BEIJING, May 03, 2021

Accelerating Coordinated Actions for Vaccine Deployment

More than a year into the COVID-19 pandemic, the world has seen enormous coordinated international efforts to deal with this public health emergency. The damage that the pandemic caused has been devastating. According to the World Health Organization (WHO), globally, there have been 148 million confirmed cases of COVID-19, including 3.1 million deaths. The World Bank estimates that 150 million people will be pushed into poverty, with 8 out of 10 of those considered “new poor” coming from middle-income countries. However, the introduction of vaccines will not only help save lives but, according to GAVI, will also prevent the loss of USD375 billion to the global economy every month.

In response to the global pandemic, the international communities have mobilized in record time an exceptional amount of research capacity, funding and resources to develop, manufacture and approve vaccines and to vaccinate the world under the principle “No one is safe until everyone is safe.” The scale and speed of global vaccine manufacturing and in-country vaccination have been unprecedented. However, with the emerging new strains and their rapid spread, it is urgent to have swifter vaccine roll-out and higher vaccine coverage to complement continuous stringent public health measures to reach herd immunity, protect lives and reopen the global economy.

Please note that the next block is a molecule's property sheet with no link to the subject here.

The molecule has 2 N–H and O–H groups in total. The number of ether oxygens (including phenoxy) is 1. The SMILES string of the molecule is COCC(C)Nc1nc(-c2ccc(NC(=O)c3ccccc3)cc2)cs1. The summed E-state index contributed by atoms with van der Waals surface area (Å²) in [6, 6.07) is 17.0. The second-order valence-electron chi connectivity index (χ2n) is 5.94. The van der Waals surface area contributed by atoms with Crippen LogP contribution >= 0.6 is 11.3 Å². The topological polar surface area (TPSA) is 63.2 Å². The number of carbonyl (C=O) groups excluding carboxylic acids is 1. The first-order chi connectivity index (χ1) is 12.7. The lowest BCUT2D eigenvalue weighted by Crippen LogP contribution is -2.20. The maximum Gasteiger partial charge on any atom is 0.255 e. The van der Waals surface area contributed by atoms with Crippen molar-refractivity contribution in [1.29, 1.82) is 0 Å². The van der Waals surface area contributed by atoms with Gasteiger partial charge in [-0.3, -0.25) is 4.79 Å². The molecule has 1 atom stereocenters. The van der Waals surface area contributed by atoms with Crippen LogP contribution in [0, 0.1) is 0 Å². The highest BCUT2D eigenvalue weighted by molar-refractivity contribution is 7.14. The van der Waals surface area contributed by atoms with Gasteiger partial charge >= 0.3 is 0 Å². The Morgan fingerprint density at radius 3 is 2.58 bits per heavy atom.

Multilateral Development Banks (MDBs) have announced funding for vaccine rollout to their members most in need to ensure equitable and inclusive access to safe and efficacious vaccines. As part of these concerted efforts, AIIB recently launched its first vaccine financing under its COVID-19 Crisis Recovery Facility (the Facility) with a loan of USD300 million to support the Republic of the Philippines in the rapid procurement of eligible vaccines.

In addition, the COVID-19 Vaccines Global Access Facility (COVAX) was established in June 2020 as a multilateral initiative to provide donated vaccines to the world’s 92 poorest countries to cover 20 percent of their population. COVAX partners are providing technical support to help countries prepare for the roll-out and deployment of vaccines to their communities. The approach of multilateral organizations to this public health emergency has been responsive and agile.